|Picture Scramble # 30
||30 August 2000
An Expanding Bubble in Space
An amazing hidden universe revealed by the Hubble Space Telescope.
Use the arrow keys to shift the image left, right, up or down.
Display Finished Picture Scramble
Astronomers, using the Wide Field Planetary Camera 2
on board NASA's Hubble Space Telescope,
imaged the Bubble Nebula (NGC 7635) with
The remarkably spherical "Bubble" marks the boundary between an
intense wind of particles from the star and the more quiescent interior of
the nebula. The central star of the nebula is 40 times more massive than
the Sun and is responsible for a stellar wind moving at
4 million miles per hour (7 million kilometers per hour)
which propels particles off the surface of the star. The bubble surface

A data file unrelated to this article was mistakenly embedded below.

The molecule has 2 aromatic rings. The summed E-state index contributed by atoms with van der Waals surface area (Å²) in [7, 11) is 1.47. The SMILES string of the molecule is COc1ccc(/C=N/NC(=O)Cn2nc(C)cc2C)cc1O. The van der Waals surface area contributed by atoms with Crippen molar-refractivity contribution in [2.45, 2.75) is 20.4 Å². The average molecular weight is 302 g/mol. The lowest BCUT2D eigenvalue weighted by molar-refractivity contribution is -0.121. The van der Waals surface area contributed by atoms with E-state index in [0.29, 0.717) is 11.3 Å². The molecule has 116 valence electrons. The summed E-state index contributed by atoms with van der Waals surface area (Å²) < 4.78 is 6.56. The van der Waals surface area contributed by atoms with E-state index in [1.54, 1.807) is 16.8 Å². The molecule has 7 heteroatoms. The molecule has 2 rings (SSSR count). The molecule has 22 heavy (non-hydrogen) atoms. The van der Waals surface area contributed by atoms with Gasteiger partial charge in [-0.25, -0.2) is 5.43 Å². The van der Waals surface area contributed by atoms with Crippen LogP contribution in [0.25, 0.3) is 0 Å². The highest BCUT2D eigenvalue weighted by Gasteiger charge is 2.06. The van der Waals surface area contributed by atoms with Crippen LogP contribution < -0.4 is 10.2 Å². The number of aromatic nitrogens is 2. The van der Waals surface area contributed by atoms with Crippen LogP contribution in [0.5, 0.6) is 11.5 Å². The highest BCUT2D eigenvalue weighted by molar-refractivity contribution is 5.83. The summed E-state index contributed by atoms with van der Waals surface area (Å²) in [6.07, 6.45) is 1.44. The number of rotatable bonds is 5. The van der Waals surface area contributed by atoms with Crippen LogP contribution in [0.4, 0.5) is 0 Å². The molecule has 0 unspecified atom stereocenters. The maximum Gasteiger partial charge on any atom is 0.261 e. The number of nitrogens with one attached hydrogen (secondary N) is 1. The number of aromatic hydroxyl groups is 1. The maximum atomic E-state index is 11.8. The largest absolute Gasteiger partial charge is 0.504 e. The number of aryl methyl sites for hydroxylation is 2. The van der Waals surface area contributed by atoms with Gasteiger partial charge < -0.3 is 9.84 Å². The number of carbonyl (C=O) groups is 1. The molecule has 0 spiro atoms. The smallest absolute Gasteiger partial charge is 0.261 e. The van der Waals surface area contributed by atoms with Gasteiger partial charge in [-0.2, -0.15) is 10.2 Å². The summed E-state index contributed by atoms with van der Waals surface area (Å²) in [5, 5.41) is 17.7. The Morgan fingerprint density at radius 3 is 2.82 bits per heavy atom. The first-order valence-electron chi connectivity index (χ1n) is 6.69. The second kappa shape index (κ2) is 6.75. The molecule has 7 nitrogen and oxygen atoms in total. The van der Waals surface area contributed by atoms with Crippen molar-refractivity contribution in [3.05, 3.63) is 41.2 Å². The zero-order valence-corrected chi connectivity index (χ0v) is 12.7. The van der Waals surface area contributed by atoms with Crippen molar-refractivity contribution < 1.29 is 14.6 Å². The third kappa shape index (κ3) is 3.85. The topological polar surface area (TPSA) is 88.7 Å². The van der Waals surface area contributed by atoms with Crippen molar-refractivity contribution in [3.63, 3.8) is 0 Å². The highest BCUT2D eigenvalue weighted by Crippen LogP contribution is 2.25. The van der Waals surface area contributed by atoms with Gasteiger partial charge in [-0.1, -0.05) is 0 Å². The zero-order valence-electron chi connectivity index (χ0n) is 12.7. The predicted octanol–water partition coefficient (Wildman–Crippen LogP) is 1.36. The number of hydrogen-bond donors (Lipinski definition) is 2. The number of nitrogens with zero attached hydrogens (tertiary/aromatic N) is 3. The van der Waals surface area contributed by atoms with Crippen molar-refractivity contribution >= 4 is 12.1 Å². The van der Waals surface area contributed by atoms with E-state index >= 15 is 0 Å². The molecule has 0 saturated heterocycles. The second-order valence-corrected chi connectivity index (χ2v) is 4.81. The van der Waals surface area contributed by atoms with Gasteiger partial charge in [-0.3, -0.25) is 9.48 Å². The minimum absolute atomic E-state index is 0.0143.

actually marks the leading edge of this wind's gust front, which is slowing
as it plows into the denser surrounding material. The surface of the
bubble is not uniform because as the shell expands outward it encounters
regions of the cold gas, which are of different density and therefore arrest
the expansion by differing amounts, resulting in the rippled appearance. It
is this gradient of background material that the wind is encountering that
places the central star off center in the bubble. There is more material to
the northeast of the nebula than to the southwest, so that the wind
progresses less in that direction, offsetting the central star from the
geometric center of the bubble. At a distance of 7,100 light-years from
Earth, the Bubble Nebula is located in the constellation Cassiopeia and
has a diameter of 6 light-years.
Credits: NASA, Donald Walter (South Carolina State University),
Paul Scowen and Brian Moore (Arizona State University) .
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